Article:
My wife and I are notorious over packers. Her with shoes, me with camera gear. So, when preparing for a trip, the big question is always what and how much to pack. On our recent cruise to Alaska, we were traveling in economy class and were limited to 50 pounds or 20kg.

Because Alaska weather can often be capricious, we planned for a range of weather conditions including warm and sunny as you leave Vancouver, to cool and rainy weather as you approach Glacier Bay and Prince William Sound.

Rain Gear

With rainfall ranging from many inches to several feet per year in different locations throughout the cruise, planning for bad weather is par for the course. Traveling in early-July, we totally lucked out with 10 days of bright sunshine and mostly cloudless skies. Daytime temperatures ranged between 13°C and 22° C. Don’t count on that happening on you own vacation. It’s really an anomaly!


Don’t forget your feet! You’ll want to bring a sturdy boot or walking shoe if you plan to take a tour inland. Choose something with a slip resistant sole. Also remember to bring a few stylish options for Gala evenings onboard.

For men, it’s usually easy, but for the ladies not so much. You’ll need one of two elegant options. Pick something versatile to avoid overpacking which might take you over the airline weight limit. Also bring some warm thermal or wool socks to keep you warm if you venture outside in the evenings or on colder days.


Dressing up for Gala evenings is part of the cruise experience, though passengers seem to dress more and more casually. Perhaps this is a bi-product of the pandemic and work from home, with people working in sweatpants and shorts.

Casual Wear

Generally speaking, life aboard ship is a casual affaire. So, a selection of smart jeans, slacks, t-shirts, blouses, and polos are a staple of cruising attire. Shorts for an Alaskan cruise are an iffier choice.

Warm Clothing

When on the water there is a chill in the air and a cool breeze. Depending on the speed of the ship, which can reach 20 knots (37 kph) the cold breeze can chill you to the bone while on deck. If you’re facing a strong wind, it’s even worse.

Be sure to pack a light jacket that is water and wind resistant yet breathable. I ordered a cool poncho from Tilley, but never got to use it. Bring a warm wool sweater to wear underneath. Dress in layers so you can adjust your attire to changing conditions.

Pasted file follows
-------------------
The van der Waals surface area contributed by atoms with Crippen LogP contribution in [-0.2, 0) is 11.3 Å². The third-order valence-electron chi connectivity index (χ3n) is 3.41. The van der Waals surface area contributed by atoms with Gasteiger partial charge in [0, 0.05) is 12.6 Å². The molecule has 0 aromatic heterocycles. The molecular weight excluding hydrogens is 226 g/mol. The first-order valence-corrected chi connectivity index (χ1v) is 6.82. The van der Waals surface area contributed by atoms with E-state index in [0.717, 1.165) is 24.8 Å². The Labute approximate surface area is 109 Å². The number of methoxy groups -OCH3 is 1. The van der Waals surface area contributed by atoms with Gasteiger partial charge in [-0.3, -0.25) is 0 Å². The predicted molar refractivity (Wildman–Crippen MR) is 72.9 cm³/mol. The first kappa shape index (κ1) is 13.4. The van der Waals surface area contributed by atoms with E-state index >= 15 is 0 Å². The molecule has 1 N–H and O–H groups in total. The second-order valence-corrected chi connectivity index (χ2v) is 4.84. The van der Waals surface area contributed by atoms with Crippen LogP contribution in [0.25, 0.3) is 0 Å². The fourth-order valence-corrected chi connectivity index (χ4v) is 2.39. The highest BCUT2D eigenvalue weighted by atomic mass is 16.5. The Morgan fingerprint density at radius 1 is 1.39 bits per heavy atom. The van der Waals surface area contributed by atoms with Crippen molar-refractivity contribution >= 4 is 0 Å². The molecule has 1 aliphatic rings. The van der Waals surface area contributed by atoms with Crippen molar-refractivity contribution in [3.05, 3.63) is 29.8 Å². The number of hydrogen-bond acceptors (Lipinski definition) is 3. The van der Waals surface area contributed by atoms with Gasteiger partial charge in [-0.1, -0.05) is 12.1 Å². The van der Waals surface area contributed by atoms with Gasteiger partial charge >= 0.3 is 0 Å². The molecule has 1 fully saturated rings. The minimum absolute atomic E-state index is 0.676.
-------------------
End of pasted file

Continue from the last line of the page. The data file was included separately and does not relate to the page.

Bring a warm hoody or purchase one in the many shops on board or at a port of call. They also make a great souvenir.


During our cruise, we saw a variety of wildlife including a humpback whale, sea otters, black bears, a moose and countless birds including dozens of bald eagles. A good pair of binoculars let you see them up close making the experience more memorable. Make sure you practice using them before you leave, rather than fumble with the focus and adjustments when make a sighting. Lost seconds reduce your chances of getting a good view.

Camera Gear and Lenses

If you have a good camera, bring it. If you don’t, start shopping. You’ll need a long telephoto lens for wildlife (300mm or greater), a monopod for stability, a wider lens for panoramic views as well. The monopod also makes a great walking stick over rocky terrain. A recent iPhone will do a great job in many situations but is no substitute for a DSLR with a long lens to get up close and personal.

Consider bringing a lightweight tabletop tripod with an iPhone mount so you can take self-time photos of you and your surroundings. This is an excellent addition to the traditional selfie-stick as it gives you greater range and distance. Or you can ask other guests to take a photo of you. I find that you get better results when you do it yourself.

A Hat or Cap

Headwear will protect you from the blazing artic sun and help to keep you warm. If you leave it behind, don’t worry. The boutique on shipboard will have plenty of Alaska-themed ballcaps to choose: one for each stop on the cruise. They not only protect you head but make great souvenirs too.


Seems obvious but easy to forget. Opt for polarizing lenses that will allow you to spot the illusive salmon that are plentiful along the coast. They spawn in June and July depending on the variety of which there are five in Alaska (Sockeye, King, Pink, Chum and Silver).


Depending on the time of year, a swimsuit could be a wise addition to your packed bags. There are several pools abord most ships and usually they are heated. The Grand Princess had a total of four including an indoor pool in addition to several hot tubs. Check out your ship’s deck plan for details on how many and where they are located. Most pools are out of the wind, so the wind chill is less of a factor. So, bring along at least one choice of swimwear.

Bear Bells?

If you want to explore the many wildlife trails and national parks, forest and conservation areas, this is essential. The last thing you want is to startle a mother bear and her cubs. They are best viewed from afar thought binoculars or a telephoto lens.

Bug Spray

Depending on the time of the year, there will be mosquitos, black flies and other biting insects. Plan accordingly. In early July when we traveled, we found none.

Of course, you’ll want to bring all your toiletries and medication. Medication goes in your carry-on while toiletries should go in the checked baggage, particularly for any liquids in 100 ml or more containers because they will be confiscated at security.

Cruise Pro Tip:

Make a detailed checklist of what you want to pack. Rate these items from essential to nice to have. This will come in handy when you realize that your luggage is overweight. Make sure you weigh your bags before heading to the airport to avoid the embarrassment of having to shift items from bag to bag at check in. You’ll make no friends by delaying other passengers who are waiting in line behind you.

Happy Cruising!